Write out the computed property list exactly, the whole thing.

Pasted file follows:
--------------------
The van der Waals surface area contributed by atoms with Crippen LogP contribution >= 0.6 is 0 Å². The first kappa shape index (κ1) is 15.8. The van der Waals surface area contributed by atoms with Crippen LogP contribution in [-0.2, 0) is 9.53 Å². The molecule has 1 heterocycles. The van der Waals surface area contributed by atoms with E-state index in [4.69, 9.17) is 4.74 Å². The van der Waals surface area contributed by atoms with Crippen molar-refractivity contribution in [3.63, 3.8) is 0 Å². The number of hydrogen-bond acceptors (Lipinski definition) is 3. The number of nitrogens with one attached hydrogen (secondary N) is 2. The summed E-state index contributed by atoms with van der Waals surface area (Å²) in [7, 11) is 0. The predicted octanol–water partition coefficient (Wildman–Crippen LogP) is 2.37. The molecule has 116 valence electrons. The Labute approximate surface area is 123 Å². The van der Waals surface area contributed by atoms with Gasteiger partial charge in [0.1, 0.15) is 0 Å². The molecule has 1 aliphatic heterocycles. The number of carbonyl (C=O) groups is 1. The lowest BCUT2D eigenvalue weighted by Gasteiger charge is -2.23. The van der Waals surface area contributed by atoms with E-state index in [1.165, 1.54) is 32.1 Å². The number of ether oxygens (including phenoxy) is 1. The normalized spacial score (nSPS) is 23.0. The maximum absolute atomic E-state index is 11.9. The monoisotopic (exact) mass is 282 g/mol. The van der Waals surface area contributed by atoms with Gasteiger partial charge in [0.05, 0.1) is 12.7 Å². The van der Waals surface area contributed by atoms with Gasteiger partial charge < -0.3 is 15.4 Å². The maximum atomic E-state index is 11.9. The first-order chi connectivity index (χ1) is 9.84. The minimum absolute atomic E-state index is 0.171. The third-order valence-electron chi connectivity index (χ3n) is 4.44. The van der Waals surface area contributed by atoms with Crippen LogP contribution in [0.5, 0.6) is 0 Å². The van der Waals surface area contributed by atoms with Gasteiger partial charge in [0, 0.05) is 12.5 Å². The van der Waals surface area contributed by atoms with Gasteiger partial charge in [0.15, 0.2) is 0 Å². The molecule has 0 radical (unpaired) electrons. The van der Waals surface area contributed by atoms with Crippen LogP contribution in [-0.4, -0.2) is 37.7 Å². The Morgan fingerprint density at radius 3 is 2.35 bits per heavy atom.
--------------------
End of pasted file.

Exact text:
The van der Waals surface area contributed by atoms with Crippen LogP contribution >= 0.6 is 0 Å². The first kappa shape index (κ1) is 15.8. The van der Waals surface area contributed by atoms with Crippen LogP contribution in [-0.2, 0) is 9.53 Å². The molecule has 1 heterocycles. The van der Waals surface area contributed by atoms with E-state index in [4.69, 9.17) is 4.74 Å². The van der Waals surface area contributed by atoms with Crippen molar-refractivity contribution in [3.63, 3.8) is 0 Å². The number of hydrogen-bond acceptors (Lipinski definition) is 3. The number of nitrogens with one attached hydrogen (secondary N) is 2. The summed E-state index contributed by atoms with van der Waals surface area (Å²) in [7, 11) is 0. The predicted octanol–water partition coefficient (Wildman–Crippen LogP) is 2.37. The molecule has 116 valence electrons. The Labute approximate surface area is 123 Å². The van der Waals surface area contributed by atoms with Gasteiger partial charge in [0.1, 0.15) is 0 Å². The molecule has 1 aliphatic heterocycles. The number of carbonyl (C=O) groups is 1. The lowest BCUT2D eigenvalue weighted by Gasteiger charge is -2.23. The van der Waals surface area contributed by atoms with E-state index in [1.165, 1.54) is 32.1 Å². The number of ether oxygens (including phenoxy) is 1. The normalized spacial score (nSPS) is 23.0. The maximum absolute atomic E-state index is 11.9. The monoisotopic (exact) mass is 282 g/mol. The van der Waals surface area contributed by atoms with Gasteiger partial charge in [0.05, 0.1) is 12.7 Å². The van der Waals surface area contributed by atoms with Gasteiger partial charge < -0.3 is 15.4 Å². The maximum atomic E-state index is 11.9. The first-order chi connectivity index (χ1) is 9.84. The minimum absolute atomic E-state index is 0.171. The third-order valence-electron chi connectivity index (χ3n) is 4.44. The van der Waals surface area contributed by atoms with Crippen LogP contribution in [0.5, 0.6) is 0 Å². The van der Waals surface area contributed by atoms with Gasteiger partial charge in [0, 0.05) is 12.5 Å². The van der Waals surface area contributed by atoms with Gasteiger partial charge in [0.15, 0.2) is 0 Å². The molecule has 0 radical (unpaired) electrons. The van der Waals surface area contributed by atoms with Crippen LogP contribution in [-0.4, -0.2) is 37.7 Å². The Morgan fingerprint density at radius 3 is 2.35 bits per heavy atom.